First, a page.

Do you think Zillow improving top-of-funnel engagement is very likely? Alternatively, might any sort of improvement on the transactions the company touches occur much more on the lower part of the funnel? It talks about gaining share, claiming to touch two-thirds of the total 6.1 million buyers out there. Could it touch much more than 4.1 million of the 6.1 million buyers in any given year?
Are there other software tools that you think might be more sticky if the top agents don’t enjoy the Zillow tech as much as other areas? I think of the fact that top agents could probably build out their own SaaS-based offering through Lone Wolf or SkySlope or even database tools such as CoreLogic and Red Bell from Black Knight and HouseCanary.
Do you expect the number of tours that ShowingTime can generate to fall precipitously as a function of its October 2021 acquisition by Zillow? You mentioned the MLSs [multiple listing services] might not be happy about this acquisition. I think ShowingTime showed 63 million homes in 2021, so probably multiple tours per listing. How do you think about the listing loss risk?
ShowingTime likes to talk about having triple the conversion rate vs any other PA mechanism. If you break it out and take 305,000 buy transactions out of the 4.1 million being touched by Zillow, the conversion rate seems to be 7.5%. If Zillow does touring in-house for less than one-third of the transactions, then it could use ShowingTime for two-thirds of the transactions. Is that a best case of the 15-18% conversion rate, or do you think the conversion rates won’t tick up that quickly, even over four years?
Zillow thinks it will get to 730,000 transactions closed and that’s coming from 360,000, of which the vast majority of it is still buyer, for many of the reasons we’ve discussed. What are your thoughts on reaching 730,000 out of what would probably be a stable 12.2 million transactions on both sides, considering 5% buyer share and sub-1% seller share? Is that a lofty goal?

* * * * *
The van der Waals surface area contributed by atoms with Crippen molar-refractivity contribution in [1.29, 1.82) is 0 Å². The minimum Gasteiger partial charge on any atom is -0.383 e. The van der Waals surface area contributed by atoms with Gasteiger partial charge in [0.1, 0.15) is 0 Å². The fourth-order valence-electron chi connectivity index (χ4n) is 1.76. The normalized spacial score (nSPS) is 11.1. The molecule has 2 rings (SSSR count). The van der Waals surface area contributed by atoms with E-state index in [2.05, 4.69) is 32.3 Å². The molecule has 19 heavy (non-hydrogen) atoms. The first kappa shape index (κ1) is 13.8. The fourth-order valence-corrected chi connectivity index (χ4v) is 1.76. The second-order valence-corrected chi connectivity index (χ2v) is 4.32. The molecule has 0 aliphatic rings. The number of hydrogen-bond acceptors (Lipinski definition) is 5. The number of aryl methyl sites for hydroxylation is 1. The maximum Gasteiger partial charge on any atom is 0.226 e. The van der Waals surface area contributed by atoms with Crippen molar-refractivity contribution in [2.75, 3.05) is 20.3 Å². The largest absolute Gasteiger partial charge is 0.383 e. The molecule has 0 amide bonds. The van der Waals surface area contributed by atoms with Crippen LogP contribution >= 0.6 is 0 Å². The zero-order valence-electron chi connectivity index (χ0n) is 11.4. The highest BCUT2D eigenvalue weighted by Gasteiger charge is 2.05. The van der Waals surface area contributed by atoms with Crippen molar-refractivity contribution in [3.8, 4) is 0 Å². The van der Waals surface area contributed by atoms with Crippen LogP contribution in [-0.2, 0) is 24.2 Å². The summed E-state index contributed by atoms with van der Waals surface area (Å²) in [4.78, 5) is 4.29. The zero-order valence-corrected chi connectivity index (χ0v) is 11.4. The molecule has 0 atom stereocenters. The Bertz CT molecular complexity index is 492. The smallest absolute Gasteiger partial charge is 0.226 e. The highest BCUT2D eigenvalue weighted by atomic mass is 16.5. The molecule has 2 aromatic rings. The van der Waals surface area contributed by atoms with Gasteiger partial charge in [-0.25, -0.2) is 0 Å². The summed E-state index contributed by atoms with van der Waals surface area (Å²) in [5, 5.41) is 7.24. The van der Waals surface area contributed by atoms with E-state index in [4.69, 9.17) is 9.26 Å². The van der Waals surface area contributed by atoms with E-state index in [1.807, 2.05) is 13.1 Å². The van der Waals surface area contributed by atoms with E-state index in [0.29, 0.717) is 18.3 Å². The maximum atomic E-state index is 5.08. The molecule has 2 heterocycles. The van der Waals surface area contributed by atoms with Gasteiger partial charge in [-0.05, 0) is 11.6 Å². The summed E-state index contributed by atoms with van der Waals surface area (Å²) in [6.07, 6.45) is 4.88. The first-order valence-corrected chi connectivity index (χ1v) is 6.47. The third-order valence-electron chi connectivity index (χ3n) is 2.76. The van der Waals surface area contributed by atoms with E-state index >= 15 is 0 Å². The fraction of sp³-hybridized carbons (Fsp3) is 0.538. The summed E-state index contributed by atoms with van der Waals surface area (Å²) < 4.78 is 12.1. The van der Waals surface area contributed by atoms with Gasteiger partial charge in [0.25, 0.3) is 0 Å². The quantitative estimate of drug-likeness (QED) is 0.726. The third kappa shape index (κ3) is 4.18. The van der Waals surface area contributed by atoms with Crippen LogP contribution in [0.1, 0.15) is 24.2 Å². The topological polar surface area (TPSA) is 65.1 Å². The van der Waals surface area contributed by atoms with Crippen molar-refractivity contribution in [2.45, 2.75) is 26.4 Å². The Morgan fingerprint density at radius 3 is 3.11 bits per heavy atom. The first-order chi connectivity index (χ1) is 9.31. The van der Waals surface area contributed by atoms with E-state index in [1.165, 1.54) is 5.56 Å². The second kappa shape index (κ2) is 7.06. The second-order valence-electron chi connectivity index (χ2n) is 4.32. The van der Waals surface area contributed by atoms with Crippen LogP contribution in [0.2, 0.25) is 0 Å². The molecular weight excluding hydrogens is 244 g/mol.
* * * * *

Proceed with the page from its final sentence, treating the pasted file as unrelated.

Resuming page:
Do you expect a reduction in seller leads now that Zillow exited Offers? The company did 55,000 on the seller side and I assume a lot of that’s involved with Offers because they’re a good way to get a warm seller lead.
What might be a more attainable transaction goal for Zillow, if not 730,000? Can the company at least reach 500,000-600,000, given it’s perhaps driven 100% by the buyer side?
Zillow is aiming to grow the revenues it can make on the 450,000-500,000 transactions from USD 4,100 to USD 5,200. Are there moving pieces that provide that sort of an upside? What could give the company a way to grow the ramps for transaction?
You mentioned perhaps 5% success on the mortgage side. Is it even a few percentage points on the title side, given it seems to be something that Zillow is less historically entrenched in?
How much can the growth of Flex also contribute to Zillow’s revenue per transaction? If you run the economics of USD 366,000 home price and 2.5% commission, of which Flex has probably taken a 35% share, that’s already over USD 3,600 of that USD 4,100. Do you expect Flex to represent over 50% of the transactions touched over time? How should we think about the Flex programme expanding?
Could Flex’s 35% share of Zillow’s revenue per transaction face pressure, to the extent that you already mentioned, so agents and brokers aren’t trying to give any of the commission pie away?
Do you have any concluding thoughts on Zillow, whether on culture, leadership or anything we didn’t cover?